Patents in science promote secrecy and hinder the exchange of information. By patenting products of research, the free flow of ideas and information necessary for cooperative scientific efforts are reduced. Scientific materials required for research will become more expensive and difficult to purchase if one corporation owns the rights to the material.

Patents exploit taxpayer-funded research. The development of biotechnology rests on 50 years of federally funded biomedical research. Corporations can make profits on their patented products by charging high prices to the citizens whose tax dollars supported the research and development of the products. Citizens are unfairly being asked to pay twice for medicines and other products. Patents promote unsustainable and inequitable agricultural policies.

A disastrous decline in genetic diversity could be the result of patenting of crop species. The genetic diversity inherent in living systems makes patent claims difficult to defend. The development of genetically uniform organisms would make it easier for corporations to maintain their patent claims.

Biotech companies holding broad spectrum patents on food crops will lure farmers to grow modified varieties with promises of greater yields and disease resistance. However, numerous examples worldwide show that improved crops have failed to hold up to corporate promises and led to the loss of the rich diversity of traditional crop varieties.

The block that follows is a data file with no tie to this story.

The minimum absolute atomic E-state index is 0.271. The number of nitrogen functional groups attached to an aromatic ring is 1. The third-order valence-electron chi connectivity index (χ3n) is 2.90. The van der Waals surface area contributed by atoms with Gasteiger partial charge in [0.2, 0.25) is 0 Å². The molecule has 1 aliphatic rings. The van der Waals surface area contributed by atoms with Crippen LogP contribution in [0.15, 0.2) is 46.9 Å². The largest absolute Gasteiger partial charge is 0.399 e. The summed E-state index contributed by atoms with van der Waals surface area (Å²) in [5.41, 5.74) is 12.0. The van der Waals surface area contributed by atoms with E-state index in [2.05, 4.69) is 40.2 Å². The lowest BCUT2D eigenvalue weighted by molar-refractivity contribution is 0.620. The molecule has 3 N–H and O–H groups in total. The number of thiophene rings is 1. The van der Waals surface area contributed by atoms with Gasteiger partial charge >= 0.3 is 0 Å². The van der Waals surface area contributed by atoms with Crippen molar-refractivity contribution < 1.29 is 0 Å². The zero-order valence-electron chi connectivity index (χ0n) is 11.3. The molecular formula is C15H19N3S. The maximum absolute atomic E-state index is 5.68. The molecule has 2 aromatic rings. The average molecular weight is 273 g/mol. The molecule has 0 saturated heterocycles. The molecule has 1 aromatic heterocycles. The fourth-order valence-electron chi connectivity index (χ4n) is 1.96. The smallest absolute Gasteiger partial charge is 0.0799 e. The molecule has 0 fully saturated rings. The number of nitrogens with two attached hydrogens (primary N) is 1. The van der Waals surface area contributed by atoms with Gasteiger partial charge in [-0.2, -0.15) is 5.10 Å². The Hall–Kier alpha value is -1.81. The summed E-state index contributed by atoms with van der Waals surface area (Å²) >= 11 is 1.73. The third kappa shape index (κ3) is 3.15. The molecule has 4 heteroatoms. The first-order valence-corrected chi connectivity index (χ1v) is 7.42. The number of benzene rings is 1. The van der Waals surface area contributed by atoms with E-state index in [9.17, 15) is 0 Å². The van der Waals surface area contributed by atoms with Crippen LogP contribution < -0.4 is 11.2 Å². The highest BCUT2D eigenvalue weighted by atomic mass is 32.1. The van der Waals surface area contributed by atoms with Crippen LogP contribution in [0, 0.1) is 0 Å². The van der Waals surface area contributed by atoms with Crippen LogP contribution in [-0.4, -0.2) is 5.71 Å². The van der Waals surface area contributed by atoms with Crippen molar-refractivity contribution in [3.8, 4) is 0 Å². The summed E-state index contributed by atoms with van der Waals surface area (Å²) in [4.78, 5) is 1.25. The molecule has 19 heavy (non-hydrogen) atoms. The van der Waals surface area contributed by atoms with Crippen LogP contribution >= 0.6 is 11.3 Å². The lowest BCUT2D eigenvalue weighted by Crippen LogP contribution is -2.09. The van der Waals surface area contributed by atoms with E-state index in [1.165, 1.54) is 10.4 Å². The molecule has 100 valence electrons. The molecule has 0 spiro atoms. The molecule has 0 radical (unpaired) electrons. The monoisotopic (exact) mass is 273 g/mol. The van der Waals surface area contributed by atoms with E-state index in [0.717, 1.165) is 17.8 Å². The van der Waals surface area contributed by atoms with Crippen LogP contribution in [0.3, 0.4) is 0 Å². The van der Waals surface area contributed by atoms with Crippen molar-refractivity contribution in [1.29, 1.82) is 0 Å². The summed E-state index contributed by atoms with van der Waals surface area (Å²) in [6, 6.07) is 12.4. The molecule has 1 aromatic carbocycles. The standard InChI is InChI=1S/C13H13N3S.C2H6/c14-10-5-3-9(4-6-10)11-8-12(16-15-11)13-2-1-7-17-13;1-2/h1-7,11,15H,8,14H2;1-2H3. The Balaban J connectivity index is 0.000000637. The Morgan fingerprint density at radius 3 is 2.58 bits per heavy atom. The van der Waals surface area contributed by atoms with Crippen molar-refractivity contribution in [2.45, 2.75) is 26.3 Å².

First World patenting of Third World genetic resources represents the theft of community resources. Patents held by the industrialized world on resources from the developing world will serve as a tool for the North to accumulate more wealth from the already economically impoverished South.

Microorganisms, plants, animals and even the genes of indigenous people have been patented for the production of pharmaceuticals and other products. Requiring developing nations to pay royalties to the wealthy industrial nations for products derived from their natural resources and innovation is robbery.

Patenting life forms bring with them overbearing issues of religious and ethical values. In today's competitive and globalized world, the biotechnology revolution is affecting industry and growth in a big way. It would, thus, be in our national interest to document, protect and modify new microorganisms isolated from various parts of our country and find their new and improved industrial uses. However, in the clash between socialist and capitalist centric ideologies, the betterment of society as the prime objective should be borne in mind before our regulatory bodies conclude.

End-Notes:
  1. http://www.piperpat.com
  2. http://www.wto.org
  3. http://articles.manupatra.com article by Miss Ruthja, Title Conceptual issues in Biotic Patenting
  4. http://www.slideshare.net article by Shradha Diwan, Title Patentability Of Microorganisms
  5. http://www.ias.ac.in commentary by Suja Senan,M.J. Haridas,Prajapati
  6. http://www.wpi. visited 26/12/2021
Written By: Ms Rukhsar Atayee, Student of LLM (IPR), Afghanistan